I know that I've been wayward, but I won't be anymore.
Just give to me another chance, and put me to the test,
And you'll find the black sheep loves his dad far better than the rest."

A wagon drives up in the yard, it is the poor house van.
The brothers pointed out their dad and said, "There is your man"
Just then a manly form appeared, pushing through the crowd.
Said he, "Stop this, you brutal beast, that will not be allowed."

"You took the old man's gold, and all -- all that he could save,
You even sold the little lot, containing mother's grave.
I'm his son but not your kin, from now till Judgment Day."
The old man grasped the black sheep's hand, and the people heard him say:

"Don't be angry with me son, I drove you from my door,
I know that I have wronged you, and I've repented o'er and o'er.
I wish I'd given you all my gold; for you have stood the test.
I find the black sheep loves his dad, far better than the rest."

Side A, Band 7: THE LETTER EDGED IN BLACK.

I was standin' by the window yesterday morning,
Without a thought of worry or of care,
When I saw the postman comin' up the pathway,
With such a happy face and jolly air.

He rang the bell and whistled while he waited,
And then he said, "Good morning to you, Jack."
But he little knew the sorrow that he brought me,
When he handed me that letter edged in black.

With tremblin' hands I took the letter from him,
I broke the seal, and this is what it said:
"Come home, my boy, your dear old father needs you,
Come home, my boy, your dear old mother's dead."

"The last words that your dear old mother uttered
Were, 'Tell my boy I want him to come back.'
My eyes are dimmed and my poor heart is breaking,
That's why I write this letter edged in black."

I bowed my head in sorrow and in sadness,
The sunshine in my life had all now fled,
Since the postman brought that letter yesterday mornin':
"Do come home, my boy, your dear old mother's dead."

"Those angry words I wish I'd never spoken,
You know I didn't mean them, don't you Jack?
May the angels bear me witness, I am asking,
Your forgiveness in this letter edged in black."

I could hear the postman whistlin' yesterday mornin',
Comin' up the pathway with his pack.
But he little knew the sorrow that he brought me,
When he handed me that letter edged in black.

Side A, Band 8: DRINK 'ER DOWN

Here comes number one, drink ‘er down,
Here comes number one, drink ‘er down,
Here comes number one, and we'll have a little fun,
Drink ‘er down, boys, down, drink ‘er down..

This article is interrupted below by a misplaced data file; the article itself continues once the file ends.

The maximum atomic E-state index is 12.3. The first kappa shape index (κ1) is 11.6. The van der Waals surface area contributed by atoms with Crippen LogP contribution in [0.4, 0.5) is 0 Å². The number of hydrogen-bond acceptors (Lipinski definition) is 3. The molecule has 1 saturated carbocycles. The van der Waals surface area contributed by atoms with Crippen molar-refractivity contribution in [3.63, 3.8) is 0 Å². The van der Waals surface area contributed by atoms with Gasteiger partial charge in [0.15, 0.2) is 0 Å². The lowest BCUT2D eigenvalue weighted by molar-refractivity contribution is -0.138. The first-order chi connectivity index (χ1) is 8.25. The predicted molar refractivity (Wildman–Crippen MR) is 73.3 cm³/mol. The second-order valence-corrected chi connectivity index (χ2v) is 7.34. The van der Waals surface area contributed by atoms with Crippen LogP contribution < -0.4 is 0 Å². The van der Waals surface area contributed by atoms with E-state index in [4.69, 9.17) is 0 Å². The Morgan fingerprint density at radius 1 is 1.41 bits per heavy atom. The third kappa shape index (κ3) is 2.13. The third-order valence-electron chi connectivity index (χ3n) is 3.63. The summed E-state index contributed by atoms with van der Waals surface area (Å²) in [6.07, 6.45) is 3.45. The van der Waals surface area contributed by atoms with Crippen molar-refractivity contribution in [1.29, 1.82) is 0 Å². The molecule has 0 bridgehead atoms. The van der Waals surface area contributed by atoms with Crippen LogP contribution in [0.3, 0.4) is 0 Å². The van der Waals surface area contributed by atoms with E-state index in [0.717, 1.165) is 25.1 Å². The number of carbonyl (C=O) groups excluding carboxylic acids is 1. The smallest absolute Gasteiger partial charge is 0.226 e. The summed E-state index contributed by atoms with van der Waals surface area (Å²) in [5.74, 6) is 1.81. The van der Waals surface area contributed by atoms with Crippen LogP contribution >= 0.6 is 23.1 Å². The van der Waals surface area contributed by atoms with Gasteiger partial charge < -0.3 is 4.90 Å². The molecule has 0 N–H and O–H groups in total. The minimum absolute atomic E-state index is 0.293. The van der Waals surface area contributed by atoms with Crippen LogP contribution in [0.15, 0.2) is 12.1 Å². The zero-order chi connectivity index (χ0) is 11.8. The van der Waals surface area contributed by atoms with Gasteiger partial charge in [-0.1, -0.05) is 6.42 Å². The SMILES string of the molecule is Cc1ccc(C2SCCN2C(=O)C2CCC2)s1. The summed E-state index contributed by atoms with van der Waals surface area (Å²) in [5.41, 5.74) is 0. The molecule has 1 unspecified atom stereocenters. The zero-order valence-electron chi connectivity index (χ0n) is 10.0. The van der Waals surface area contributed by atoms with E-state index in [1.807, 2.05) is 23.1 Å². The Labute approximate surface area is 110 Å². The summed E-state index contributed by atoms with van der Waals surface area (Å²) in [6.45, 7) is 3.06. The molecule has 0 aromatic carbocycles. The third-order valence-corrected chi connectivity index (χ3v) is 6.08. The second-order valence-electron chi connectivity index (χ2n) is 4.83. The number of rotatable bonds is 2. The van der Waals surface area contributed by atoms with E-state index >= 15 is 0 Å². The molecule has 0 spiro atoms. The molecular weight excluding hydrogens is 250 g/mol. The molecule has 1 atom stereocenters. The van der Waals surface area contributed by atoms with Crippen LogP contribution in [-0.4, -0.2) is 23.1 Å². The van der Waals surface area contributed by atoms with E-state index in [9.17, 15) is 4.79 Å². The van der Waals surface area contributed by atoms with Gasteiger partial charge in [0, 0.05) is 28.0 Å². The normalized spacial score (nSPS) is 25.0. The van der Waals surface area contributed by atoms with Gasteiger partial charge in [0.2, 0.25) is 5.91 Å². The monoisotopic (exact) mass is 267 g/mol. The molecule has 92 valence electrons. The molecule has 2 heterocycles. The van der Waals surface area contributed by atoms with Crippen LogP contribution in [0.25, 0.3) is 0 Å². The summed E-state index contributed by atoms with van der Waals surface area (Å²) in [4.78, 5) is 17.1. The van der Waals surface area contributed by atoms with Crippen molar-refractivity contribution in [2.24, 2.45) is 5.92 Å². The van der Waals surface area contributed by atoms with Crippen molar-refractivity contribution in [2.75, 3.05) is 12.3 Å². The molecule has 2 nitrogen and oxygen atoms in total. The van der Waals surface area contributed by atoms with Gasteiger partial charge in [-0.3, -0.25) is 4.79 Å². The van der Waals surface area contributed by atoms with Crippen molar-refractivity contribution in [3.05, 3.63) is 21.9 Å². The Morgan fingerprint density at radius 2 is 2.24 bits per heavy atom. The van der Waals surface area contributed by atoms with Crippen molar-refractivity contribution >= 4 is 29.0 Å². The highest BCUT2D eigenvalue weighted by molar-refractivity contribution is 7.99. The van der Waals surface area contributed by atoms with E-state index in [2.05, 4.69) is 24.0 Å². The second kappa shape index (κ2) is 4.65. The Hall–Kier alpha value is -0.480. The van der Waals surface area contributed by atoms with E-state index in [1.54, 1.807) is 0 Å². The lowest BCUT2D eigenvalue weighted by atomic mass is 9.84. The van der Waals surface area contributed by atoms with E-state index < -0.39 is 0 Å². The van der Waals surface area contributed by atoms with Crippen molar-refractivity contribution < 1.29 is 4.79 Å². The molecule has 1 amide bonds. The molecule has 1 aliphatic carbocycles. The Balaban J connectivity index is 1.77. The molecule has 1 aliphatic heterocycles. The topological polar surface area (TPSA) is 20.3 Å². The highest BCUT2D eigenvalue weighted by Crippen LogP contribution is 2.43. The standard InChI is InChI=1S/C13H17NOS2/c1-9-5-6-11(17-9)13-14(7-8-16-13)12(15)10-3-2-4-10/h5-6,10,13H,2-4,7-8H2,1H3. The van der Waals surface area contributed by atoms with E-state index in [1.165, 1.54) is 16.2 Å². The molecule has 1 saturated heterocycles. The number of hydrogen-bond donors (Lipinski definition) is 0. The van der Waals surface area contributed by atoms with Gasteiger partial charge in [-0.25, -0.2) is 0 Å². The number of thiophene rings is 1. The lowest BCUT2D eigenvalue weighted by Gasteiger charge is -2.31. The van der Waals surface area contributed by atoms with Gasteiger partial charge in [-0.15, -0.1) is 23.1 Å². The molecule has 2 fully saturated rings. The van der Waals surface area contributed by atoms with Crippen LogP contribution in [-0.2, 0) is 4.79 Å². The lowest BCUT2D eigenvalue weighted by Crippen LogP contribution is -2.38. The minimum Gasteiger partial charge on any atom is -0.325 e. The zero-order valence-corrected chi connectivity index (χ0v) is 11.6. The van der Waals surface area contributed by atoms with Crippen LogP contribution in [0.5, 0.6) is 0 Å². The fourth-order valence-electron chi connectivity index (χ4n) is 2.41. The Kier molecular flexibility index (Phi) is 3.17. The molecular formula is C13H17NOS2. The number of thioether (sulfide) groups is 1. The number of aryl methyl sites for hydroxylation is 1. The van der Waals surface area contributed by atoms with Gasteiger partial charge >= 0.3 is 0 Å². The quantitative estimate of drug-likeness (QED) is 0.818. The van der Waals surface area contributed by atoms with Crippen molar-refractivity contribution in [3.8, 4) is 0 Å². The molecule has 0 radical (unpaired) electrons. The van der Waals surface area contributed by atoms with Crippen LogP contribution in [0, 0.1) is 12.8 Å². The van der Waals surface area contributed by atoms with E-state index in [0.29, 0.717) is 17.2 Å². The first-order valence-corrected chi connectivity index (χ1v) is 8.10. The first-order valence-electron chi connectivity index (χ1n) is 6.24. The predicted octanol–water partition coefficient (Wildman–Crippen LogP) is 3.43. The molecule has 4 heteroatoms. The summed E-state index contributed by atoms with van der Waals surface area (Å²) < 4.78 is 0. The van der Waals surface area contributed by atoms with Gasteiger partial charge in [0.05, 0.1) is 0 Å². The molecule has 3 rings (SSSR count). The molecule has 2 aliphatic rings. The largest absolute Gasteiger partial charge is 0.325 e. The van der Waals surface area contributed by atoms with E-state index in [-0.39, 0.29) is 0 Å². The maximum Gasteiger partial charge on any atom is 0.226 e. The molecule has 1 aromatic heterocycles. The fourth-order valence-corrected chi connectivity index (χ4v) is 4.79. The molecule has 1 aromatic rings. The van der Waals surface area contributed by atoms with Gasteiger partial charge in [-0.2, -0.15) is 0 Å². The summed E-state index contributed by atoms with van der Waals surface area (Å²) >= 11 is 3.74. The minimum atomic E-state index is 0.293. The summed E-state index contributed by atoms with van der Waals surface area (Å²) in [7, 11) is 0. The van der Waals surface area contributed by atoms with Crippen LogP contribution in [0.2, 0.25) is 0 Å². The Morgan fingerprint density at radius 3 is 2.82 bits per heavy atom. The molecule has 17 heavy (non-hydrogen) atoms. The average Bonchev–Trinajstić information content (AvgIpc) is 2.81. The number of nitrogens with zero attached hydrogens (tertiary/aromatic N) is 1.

Here comes number two, drink ‘er down,
here comes number two, drink ‘er down,
Here comes number two, and we know it'll never do,
Drink ‘er down, boys, down, drink ‘er down.

Here comes number three, drink ‘er down,
Here comes number three, drink ' er down,
Here comes number three, and we'll have a little spree,
Drink ‘er down, boys, down, drink ‘er down.

Here comes number four, drink ‘er down,
Here comes number four, drink ‘er down,
Here comes number four, and we'll have a little more,
Drink ‘er down, boys, down, drink ‘er down.

Here comes number five, drink ‘er down,
Here comes number five, drink ' er down,
Here comes number five, and we're all yet alive,
Drink ‘er down, boys, down, drink 'er down.

Here comes number six, drink ‘er down,
Here comes number six, drink ‘er down,
Here comes number six, and we're in a purty fix,
Drink ‘er down, boys, down, drink 'er down.

Here comes number seven, drink 'er down,
Here comes number seven, drink ‘er down,
Here comes number seven, and we're on the way to heaven,
Drink ‘er down, boys, down, drink ‘er down.

Here comes number eight, drink for down,
Here comes number eight, drink: ‘er down,
Here comes number eight, and we'll take our likker straight,
Drink 'er down boys, down, drink ‘er down.

Here comes number nine, drink ‘er down,
Here comes number nine, drink ‘er down,
Here comes number nine, and were standing in a line,
Drink ‘er dorm, boys, dorm, drink 'er down.

Here comes number ten, drink 'er down,
Here comes number ten, drink ‘er down,
Here comes number ten, fill our glasses up again,
Drink ‘er down, boys, down, drink ‘er down.

Here comes number eleven, drink ‘er down,
Here comes number eleven, drink ‘er down,